What is the difference between an extremist Muslim inciting racial hatred and a member of the BNP racially abusing Muslims? The Muslim is likely to be found guilty. The BNP activist will be acquitted. This was the outcome in the recent cases of Mizanur Rahman, a 23-year-old web designer, and Nick Griffin, leader of the BNP. Rahman was involved in protests over the Danish cartoons depicting the Prophet Muhammad. He was filmed carrying placards with slogans such as: "Behead those who insult Islam." Griffin was filmed by the BBC describing Islam as a "wicked, vicious faith" and declaring that Muslims have turned Britain into a "multiracial hell-hole".
The law turned out not to be colour blind. As Gordon Brown pointed out, Griffin's remarks were offensive to "mainstream opinion in this country". Yet the courts saw it otherwise. Indeed, in the case of Griffin, the law seems impotent. This is only the latest in a series of acquittals. So do we, as the Chancellor suggested, need to "look at the laws again" and change them?
I don't think there is anything wrong with our race laws. They have served us well for decades. The problem is with the juries. The 12 citizens randomly picked from the Clapham omnibus are not going to convict a white person of inciting racial hatred. Black and Asian people, on the other hand, would have the book thrown at them. This is true of juries not just in Britain, but throughout Europe.
That's why it is futile to use criminal law to regulate hate speech. My position is supported by a recent study. "Viewpoint Absolutism and Hate Speech" by Eric Heinze and published in Modern Law Review (July 2006) suggests, rather than reducing racial intolerance, that measures to combat incitement to racial hatred may in fact be working in the opposite direction. "If there is any straightforward, causal relationship bet-ween levels of hate speech and intolerance, it now appears to be one of distinctly inverse proportion," Heinze concludes.
Race hatred is not a legal but a social problem, and we require social mechanisms to solve it. Three decades after the 1976 Race Relations Act, we still need to convince majority Britain that an open society cannot be based on open prejud -ice. But we also need to appreciate the fact that racism has changed. It is now linked to religion, and discrimination against Muslims and immigrants on the basis of faith has become a proxy for old-fashioned racism. As the Rahman case shows, it is no longer limited to whites. We need to recognise that racism is thriving not just in the Muslim community, but also among Asians and blacks. Multiple identities - where culture, religion, colour and sexual orientation have become simultaneous markers of difference - have made the issue of prejudice even more complex.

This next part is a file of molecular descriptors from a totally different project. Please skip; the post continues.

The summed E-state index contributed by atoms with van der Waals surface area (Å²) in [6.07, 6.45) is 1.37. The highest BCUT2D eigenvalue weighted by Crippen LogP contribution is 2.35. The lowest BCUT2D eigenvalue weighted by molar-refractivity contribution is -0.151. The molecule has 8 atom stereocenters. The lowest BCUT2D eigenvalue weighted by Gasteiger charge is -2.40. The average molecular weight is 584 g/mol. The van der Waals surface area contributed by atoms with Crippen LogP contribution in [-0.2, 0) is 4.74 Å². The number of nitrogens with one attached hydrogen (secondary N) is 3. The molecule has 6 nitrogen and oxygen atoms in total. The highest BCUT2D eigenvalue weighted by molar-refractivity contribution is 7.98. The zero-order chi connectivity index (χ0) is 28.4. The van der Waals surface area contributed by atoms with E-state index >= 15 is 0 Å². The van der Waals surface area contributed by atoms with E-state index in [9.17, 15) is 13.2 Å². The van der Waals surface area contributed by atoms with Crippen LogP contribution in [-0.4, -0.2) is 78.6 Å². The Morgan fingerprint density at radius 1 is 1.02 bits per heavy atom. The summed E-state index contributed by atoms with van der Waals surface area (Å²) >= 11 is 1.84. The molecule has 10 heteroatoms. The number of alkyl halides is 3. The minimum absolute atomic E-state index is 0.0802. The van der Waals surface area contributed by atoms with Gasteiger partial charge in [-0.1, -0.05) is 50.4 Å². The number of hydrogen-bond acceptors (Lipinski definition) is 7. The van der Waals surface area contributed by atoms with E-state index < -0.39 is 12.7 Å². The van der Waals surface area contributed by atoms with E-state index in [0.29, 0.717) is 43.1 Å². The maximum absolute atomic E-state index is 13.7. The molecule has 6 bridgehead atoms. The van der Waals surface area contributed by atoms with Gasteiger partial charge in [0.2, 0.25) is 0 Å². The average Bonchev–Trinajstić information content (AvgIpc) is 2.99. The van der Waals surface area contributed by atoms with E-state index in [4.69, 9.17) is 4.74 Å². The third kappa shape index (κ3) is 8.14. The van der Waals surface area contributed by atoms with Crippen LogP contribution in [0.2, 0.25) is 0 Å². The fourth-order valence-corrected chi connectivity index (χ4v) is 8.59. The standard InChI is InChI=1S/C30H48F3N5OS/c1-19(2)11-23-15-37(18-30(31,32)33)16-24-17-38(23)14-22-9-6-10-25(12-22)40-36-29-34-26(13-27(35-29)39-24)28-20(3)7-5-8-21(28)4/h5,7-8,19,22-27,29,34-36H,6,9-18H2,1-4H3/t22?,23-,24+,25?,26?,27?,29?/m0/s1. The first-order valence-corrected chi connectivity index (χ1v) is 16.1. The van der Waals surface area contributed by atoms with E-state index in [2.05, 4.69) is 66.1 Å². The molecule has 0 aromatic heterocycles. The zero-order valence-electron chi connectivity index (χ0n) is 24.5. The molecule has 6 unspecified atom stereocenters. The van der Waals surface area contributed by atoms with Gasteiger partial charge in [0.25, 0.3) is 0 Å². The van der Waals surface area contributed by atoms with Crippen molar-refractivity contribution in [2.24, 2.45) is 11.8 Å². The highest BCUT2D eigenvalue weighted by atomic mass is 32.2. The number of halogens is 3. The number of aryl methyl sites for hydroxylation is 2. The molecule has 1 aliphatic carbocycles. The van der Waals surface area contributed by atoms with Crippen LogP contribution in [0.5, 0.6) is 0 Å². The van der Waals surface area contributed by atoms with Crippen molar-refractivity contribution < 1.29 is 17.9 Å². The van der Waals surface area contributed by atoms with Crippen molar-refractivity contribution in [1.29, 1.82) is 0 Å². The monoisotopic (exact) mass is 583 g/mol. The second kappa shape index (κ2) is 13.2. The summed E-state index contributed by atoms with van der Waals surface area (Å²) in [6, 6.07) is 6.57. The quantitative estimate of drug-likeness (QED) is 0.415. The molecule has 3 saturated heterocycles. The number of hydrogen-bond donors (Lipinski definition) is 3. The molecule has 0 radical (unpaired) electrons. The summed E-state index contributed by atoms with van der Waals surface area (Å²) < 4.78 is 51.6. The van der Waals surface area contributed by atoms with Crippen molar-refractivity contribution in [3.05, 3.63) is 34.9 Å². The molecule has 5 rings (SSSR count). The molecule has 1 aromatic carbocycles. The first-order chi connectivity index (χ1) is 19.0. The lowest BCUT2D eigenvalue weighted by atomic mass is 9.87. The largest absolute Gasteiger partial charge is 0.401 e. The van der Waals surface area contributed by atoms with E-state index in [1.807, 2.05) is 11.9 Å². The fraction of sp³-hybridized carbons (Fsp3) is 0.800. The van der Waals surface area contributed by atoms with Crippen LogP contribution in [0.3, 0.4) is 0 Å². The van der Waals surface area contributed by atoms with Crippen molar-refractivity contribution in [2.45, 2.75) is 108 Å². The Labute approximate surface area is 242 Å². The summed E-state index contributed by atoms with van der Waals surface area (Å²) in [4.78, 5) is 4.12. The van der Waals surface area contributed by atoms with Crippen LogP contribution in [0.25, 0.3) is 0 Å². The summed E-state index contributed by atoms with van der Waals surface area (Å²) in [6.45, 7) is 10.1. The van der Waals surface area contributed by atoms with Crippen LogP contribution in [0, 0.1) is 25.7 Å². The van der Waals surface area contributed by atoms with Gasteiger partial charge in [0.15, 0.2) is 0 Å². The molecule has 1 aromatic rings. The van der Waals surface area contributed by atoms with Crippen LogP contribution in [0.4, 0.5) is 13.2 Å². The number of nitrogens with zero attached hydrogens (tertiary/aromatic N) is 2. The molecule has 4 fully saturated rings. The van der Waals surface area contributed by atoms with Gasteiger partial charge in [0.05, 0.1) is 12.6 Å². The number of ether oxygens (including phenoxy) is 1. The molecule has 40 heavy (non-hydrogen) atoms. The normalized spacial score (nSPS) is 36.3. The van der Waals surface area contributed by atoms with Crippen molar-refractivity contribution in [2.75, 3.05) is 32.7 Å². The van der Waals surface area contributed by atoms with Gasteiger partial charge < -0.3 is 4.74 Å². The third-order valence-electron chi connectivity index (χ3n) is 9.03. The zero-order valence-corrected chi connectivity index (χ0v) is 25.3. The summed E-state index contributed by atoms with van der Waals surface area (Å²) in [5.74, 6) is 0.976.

So it is time to go beyond the old-fashioned anti-racism that focused on ethnicity and difference, and get to grips with the complexities of a pluralistic, multi-everything Britain. We urgently need a new race politics that rejects both Islamophobia as well as prejudice from minority communities - particularly religious extremists - and makes a common cause on equality and social justice with all Britons regardless of race or faith. This is uncharted territory. We don't really know how we should talk to each other as individual citizens rather than as ethnic groups who are represented by self-appointed or government-designated speakers. Where do we go to discover new ways of talking to each other?
Step forward the New Generation Network. Established by Sunny Hundal of the online newsletter Asians in Media, the network aims to start a "national conversation" on the new politics of race. The network's manifesto, published this week, highlights the "need to foster a clim ate in which people can have private differences which include religion, language and culture, but also have a public space where such differences are bridged". It declares that the struggle against racism, and for equality and better access to public services, is a struggle for all Britons not just ethnic minorities. "White working-class communities currently stand among the most deprived in Britain today. Their concerns should not be ignored or blamed on other groups, else their fears will continue to be exploited by the BNP." My sentiments exactly - and why I'm supporting the network, and subscribing to its manifesto.